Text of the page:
Nine years later, the unrest in the city has been simmering because of the imminent death of the popular leader General Lamarque, the only man in government who has shown sympathy for the poor citizens who are dying in the streets. We follow the indomitable street urchin Gavroche (DANIEL HUTTLESTONE, West End production of Les Misérables) as he jumps from coach to coach, literally dancing over the heads of the elite (“Look Down”), and a group of politically minded students led by Marius (Redmayne) and Enjolras (Tveit) as they gather in the streets. Enjolras rallies the crowd for support, and a pretty young street girl, the now-grown Éponine (Barks), gazes longingly at Marius, clearly and desperately in love with him.

Later the same day, a street gang led by M. and Mme. Thénardier sets upon Valjean and a beautiful young woman, the grown Cosette (Seyfried), who are giving alms to the beggars. Marius catches sight of Cosette, and he cannot take his eyes off her. It is simply love at first sight. Just then, Javert arrives and breaks up the brawl but fails to recognize Valjean until the former prisoner has vanished. For her part, Éponine reluctantly agrees to help Marius find Cosette, for whom he only has eyes.

As news of Lamarque’s death spreads throughout Paris, the students gather again to rally support for a revolution (“Red and Black”). However, Marius is distracted by thoughts of Cosette, as is Cosette of Marius (“In My Life”). Éponine guides Marius to Cosette (“In My Life”/“A Heart Full of Love”), while her scurrilous father tries to rob Valjean’s house. Valjean, convinced it is Javert who has come after him, tells Cosette they must flee the country. Cosette hastily scribbles a letter to Marius so that he will know where to find her. She sees Éponine and asks her to give the note to Marius. Éponine takes the letter and walks despondently through the lonely streets of Paris (“On My Own”), arriving at the apartment where Marius lives. Heartbroken, she keeps the letter but tells him that Cosette has gone to England.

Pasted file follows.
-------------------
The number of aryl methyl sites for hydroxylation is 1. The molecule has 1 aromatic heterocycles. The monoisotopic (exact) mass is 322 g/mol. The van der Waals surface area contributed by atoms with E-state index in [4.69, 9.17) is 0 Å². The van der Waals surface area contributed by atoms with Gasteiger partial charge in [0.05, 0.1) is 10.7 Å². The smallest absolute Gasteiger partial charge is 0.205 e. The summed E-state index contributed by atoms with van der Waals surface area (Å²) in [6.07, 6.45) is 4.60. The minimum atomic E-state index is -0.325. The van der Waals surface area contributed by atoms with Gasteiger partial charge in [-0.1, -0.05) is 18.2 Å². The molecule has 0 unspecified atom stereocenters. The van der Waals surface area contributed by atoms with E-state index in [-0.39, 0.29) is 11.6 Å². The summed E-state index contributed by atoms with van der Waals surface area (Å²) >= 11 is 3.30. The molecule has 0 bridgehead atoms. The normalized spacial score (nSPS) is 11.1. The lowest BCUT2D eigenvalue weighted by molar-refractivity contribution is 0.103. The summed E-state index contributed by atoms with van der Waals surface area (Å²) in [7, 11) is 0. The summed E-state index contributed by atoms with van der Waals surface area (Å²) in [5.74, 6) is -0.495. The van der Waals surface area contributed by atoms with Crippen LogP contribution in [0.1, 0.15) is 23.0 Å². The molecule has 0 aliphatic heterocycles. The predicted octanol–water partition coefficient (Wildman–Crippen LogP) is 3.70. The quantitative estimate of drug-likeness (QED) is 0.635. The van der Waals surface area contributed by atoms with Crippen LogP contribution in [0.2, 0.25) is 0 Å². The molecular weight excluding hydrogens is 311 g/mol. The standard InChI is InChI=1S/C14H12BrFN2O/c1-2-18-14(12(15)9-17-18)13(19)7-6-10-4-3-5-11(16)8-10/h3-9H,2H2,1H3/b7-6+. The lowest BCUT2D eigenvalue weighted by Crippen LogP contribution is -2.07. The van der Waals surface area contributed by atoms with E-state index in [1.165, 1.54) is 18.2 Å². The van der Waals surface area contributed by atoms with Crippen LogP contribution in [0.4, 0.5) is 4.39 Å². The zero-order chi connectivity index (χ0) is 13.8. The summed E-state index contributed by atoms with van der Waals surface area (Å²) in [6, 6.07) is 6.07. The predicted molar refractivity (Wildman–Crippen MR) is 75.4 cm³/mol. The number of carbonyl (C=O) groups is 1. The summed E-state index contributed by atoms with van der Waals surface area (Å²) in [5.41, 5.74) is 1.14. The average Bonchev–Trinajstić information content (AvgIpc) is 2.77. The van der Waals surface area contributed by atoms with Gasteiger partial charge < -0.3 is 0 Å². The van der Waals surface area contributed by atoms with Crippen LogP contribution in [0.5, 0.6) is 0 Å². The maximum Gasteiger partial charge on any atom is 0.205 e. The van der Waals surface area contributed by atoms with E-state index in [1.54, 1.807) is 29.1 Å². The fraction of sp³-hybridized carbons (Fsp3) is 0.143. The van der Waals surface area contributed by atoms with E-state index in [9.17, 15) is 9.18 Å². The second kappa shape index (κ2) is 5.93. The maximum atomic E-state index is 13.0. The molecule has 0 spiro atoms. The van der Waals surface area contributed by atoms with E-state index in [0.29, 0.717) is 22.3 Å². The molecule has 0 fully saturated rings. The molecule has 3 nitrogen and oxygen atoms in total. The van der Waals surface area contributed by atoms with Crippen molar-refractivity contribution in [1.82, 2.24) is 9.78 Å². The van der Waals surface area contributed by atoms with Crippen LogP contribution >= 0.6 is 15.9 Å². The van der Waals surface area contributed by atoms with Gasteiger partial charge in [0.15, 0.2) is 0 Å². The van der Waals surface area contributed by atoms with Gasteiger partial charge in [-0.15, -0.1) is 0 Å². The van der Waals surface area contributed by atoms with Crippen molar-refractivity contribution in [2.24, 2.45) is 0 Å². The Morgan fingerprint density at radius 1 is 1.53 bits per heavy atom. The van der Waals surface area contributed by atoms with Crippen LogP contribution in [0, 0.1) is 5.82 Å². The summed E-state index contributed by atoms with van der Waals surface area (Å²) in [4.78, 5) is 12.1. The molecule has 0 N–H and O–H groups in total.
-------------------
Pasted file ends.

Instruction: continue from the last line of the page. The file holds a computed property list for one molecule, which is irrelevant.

Set to the ensemble song “One Day More,” we follow the many threads of the story: Valjean and Cosette as they flee, while Marius pines for Cosette and Éponine grieves for a love she’ll never know; Enjolras and the students prepare ammunition for the uprising, while Javert rouses his forces and promises to suppress it. Marius leads the students to the streets, and bolstered by the crowd, they ambush Lamarque’s funeral (“Do You Hear the People Sing?”) and make their call for the people to rise up. A soldier lets off a round of ammunition, and the funeral explodes into a riot. The students break away and race off to their home base, where they prepare to build a barricade and to make their final stand. Disguised as a boy, Éponine decides to rejoin Marius there, and Javert, who has been operating undercover throughout the funeral, also arrives at the growing barricade. Gavroche soon unmasks Javert’s true identity, and the spy is taken hostage by the students.